risotto plated 2I recently finished reading Russ Parsons’ How to Pick a Peach for our first book club discussion, and thought it would be fitting to cook a couple of his recipes to enhance the experience.  Since the book is sectioned by season, I flipped through the “Spring” recipes for ideas.  Right off the bat there was a recipe that appealed to me in the Onions chapter for a grilled cheese with onions.  Like me, I’m sure most of you don’t need a recipe for grilled cheese; for me the recipe was more a reminder of how great a simple combo like cheese and onions can be.  He dresses it up a bit by using a fancy cheese, and dressing the onions in a little champagne vinegar and parsley. The other recipe I chose, Asparagus-Shrimp risotto, was dictated by the fact that asparagus is just about the only seasonal Michigan produce you can get in the farmers’ markets right now (with the exception of rhubarb, which was not in the book).

grl cheese vertical cropParsons’ grilled cheese is meant to be cut into strips and served as an appetizer with wine or (as he suggests) Champagne.  Don’t get me wrong, I’m not one to eschew an opportunity to drink Champagne, but the only chance I had to make this was at lunch, alone, and seeing as how I had other chores to do that day, the Champagne was not an option.  Anyhow, the basics are: white bread with the crusts trimmed (I left mine on), very thinly sliced sweet onions grl cheese prep(Vidalia, Walla Walla, whatever) marinated in a splash of Champagne vinegar (I used white wine vinegar), chopped parsley, and some soft cheese (he suggests Taleggio, Brie or Taleme; I used Fontina).  Something I learned from the book is that sweet onions aren’t any “sweeter” than cooking onions; they just contain much less of the sulfurous compound that makes onions taste oniony.  It’s really kind of pointless to even cook with them, since what little onion flavor they have dissipates with cooking.  My Vidalias were so mild that I put an entire 1/2 onion on my sandwich and for my taste, it still could have used more onion flavor.  onions & parsley dishI was also a little disappointed in the Fontina; despite the fancy Euro name, it tasted almost exactly like Monterey Jack (but of course cost more).  I think a slightly more assertive cheese would be my preference if I made this again.  Either that, or I’d put a little Dijon mustard on it.  I also added a sprinkle of salt and pepper to my onions before putting them on the sandwich.  With a green salad, it was a simple but satisfying lunch, if not altogether nutritious.

asparagus in sinkThe Asparagus-Shrimp risotto was also familiar ground, but I thought I would try his method of making a simple, light stock out of the trimmings rather than use the usual chicken stock.  I have to say, though, 1/4 lb shrimp does not make for a heck of a lot of shrimp shells, so don’t expect a pronounced seafood flavor.  I actually save shrimp shells in the freezer for occasions such as this, though, so I was able to amp it up a little.  (I used more than 1/4 lb shrimp, too- more like 1/3 or 1/2 lb.)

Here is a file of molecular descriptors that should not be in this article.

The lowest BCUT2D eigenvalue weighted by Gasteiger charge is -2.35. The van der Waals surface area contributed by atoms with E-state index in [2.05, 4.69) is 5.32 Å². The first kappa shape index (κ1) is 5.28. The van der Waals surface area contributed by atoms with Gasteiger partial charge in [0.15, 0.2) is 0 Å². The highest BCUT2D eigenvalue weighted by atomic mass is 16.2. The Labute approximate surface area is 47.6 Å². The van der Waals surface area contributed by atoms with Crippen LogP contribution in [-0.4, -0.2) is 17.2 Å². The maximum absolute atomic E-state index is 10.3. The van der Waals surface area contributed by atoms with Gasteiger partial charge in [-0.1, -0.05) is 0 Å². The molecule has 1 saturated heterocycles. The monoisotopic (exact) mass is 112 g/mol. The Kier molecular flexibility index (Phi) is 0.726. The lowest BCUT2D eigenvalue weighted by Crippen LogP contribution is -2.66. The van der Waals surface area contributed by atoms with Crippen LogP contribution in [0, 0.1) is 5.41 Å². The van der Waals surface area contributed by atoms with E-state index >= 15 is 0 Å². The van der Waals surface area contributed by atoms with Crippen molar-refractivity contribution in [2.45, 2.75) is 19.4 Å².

risotto prepshrimp preprice in skillet

You probably know the drill with making risotto, but to sum up the recipe: 2 cups arborio rice, 1 1/4 lb asparagus (skinny works well for this recipe), 1/4 lb shrimp (or more), 1 onion, 9 cups H2O, 1/2 c dry white wine, 4 tbs butter, a few tbs Parmigiano.  Trim the asparagus, reserve the tips and cut the stems into 1/3-inch rounds.  Dice the onion and shell the risotto bowl squareshrimp; put the trimmings from the above ingredients into a stockpot with the water and simmer for at least 30 minutes.  Melt 3 tbs butter in a large skillet and add the asparagus stems and onion and cook until onion begins to soften; add 2 cups arborio rice and cook another 5 min or so.  Add wine and cook until evaporated.  Start adding the hot stock, about 3 ladles’ worth at a time, ladling it through a strainer, stirring as it cooks down, repeating the process as the stock gets absorbed.  Before the final addition of stock, add the raw shrimp and asparagus tips.  I like to cut each shrimp into 3 or 4 pieces, so that it’s more evenly distributed through the risotto, but also so it cooks in the same time as the asparagus tips.  Since the stock is unsalted, you’ll need to add a fair amount of salt, which you can do at this stage.  According to Parsons, your result should be fairly soupy (it does tend to thicken up a bit as it sits).  Add the final tbs butter and the cheese, and enjoy with a green salad (I made a lemon-Dijon- Parmigiano vinaigrette) and a crisp glass of white.

lasagne of emilia-romagna (daring bakers)

This is the second month in a row that the Daring Bakers challenge has been a recipe I’ve already made, but it was certainly one I was happy to revisit!

lasagna-lead

The March 2009 challenge is hosted by Mary of Beans and Caviar, Melinda of Melbourne Larder and Enza of Io Da Grande. They have chosen Lasagne of Emilia-Romagna from The Splendid Table by Lynne Rossetto Kasper as the challenge.